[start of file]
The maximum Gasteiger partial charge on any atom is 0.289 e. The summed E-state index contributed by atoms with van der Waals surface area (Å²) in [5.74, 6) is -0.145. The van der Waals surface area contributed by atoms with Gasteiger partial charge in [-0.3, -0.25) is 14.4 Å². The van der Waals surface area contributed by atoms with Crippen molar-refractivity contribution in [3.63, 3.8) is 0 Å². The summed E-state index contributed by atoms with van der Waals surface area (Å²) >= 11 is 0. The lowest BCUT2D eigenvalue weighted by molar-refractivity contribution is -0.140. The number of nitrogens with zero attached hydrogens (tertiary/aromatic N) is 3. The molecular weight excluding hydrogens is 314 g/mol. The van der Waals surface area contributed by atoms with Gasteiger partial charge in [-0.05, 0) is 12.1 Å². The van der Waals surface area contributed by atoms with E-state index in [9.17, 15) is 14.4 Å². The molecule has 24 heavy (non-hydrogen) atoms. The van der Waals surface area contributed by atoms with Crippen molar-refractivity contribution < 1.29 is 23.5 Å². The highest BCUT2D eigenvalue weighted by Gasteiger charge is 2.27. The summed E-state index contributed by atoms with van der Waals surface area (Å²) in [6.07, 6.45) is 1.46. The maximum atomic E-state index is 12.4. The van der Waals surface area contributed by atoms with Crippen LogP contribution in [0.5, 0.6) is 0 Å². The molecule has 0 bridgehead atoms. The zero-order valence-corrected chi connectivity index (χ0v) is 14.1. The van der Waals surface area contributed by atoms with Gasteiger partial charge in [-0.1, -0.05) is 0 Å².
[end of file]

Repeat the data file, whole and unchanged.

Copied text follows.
The maximum Gasteiger partial charge on any atom is 0.289 e. The summed E-state index contributed by atoms with van der Waals surface area (Å²) in [5.74, 6) is -0.145. The van der Waals surface area contributed by atoms with Gasteiger partial charge in [-0.3, -0.25) is 14.4 Å². The van der Waals surface area contributed by atoms with Crippen molar-refractivity contribution in [3.63, 3.8) is 0 Å². The summed E-state index contributed by atoms with van der Waals surface area (Å²) >= 11 is 0. The lowest BCUT2D eigenvalue weighted by molar-refractivity contribution is -0.140. The number of nitrogens with zero attached hydrogens (tertiary/aromatic N) is 3. The molecular weight excluding hydrogens is 314 g/mol. The van der Waals surface area contributed by atoms with Gasteiger partial charge in [-0.05, 0) is 12.1 Å². The van der Waals surface area contributed by atoms with E-state index in [9.17, 15) is 14.4 Å². The molecule has 24 heavy (non-hydrogen) atoms. The van der Waals surface area contributed by atoms with Crippen molar-refractivity contribution < 1.29 is 23.5 Å². The highest BCUT2D eigenvalue weighted by Gasteiger charge is 2.27. The summed E-state index contributed by atoms with van der Waals surface area (Å²) in [6.07, 6.45) is 1.46. The maximum atomic E-state index is 12.4. The van der Waals surface area contributed by atoms with Crippen LogP contribution in [0.5, 0.6) is 0 Å². The molecule has 0 bridgehead atoms. The zero-order valence-corrected chi connectivity index (χ0v) is 14.1. The van der Waals surface area contributed by atoms with Gasteiger partial charge in [-0.1, -0.05) is 0 Å².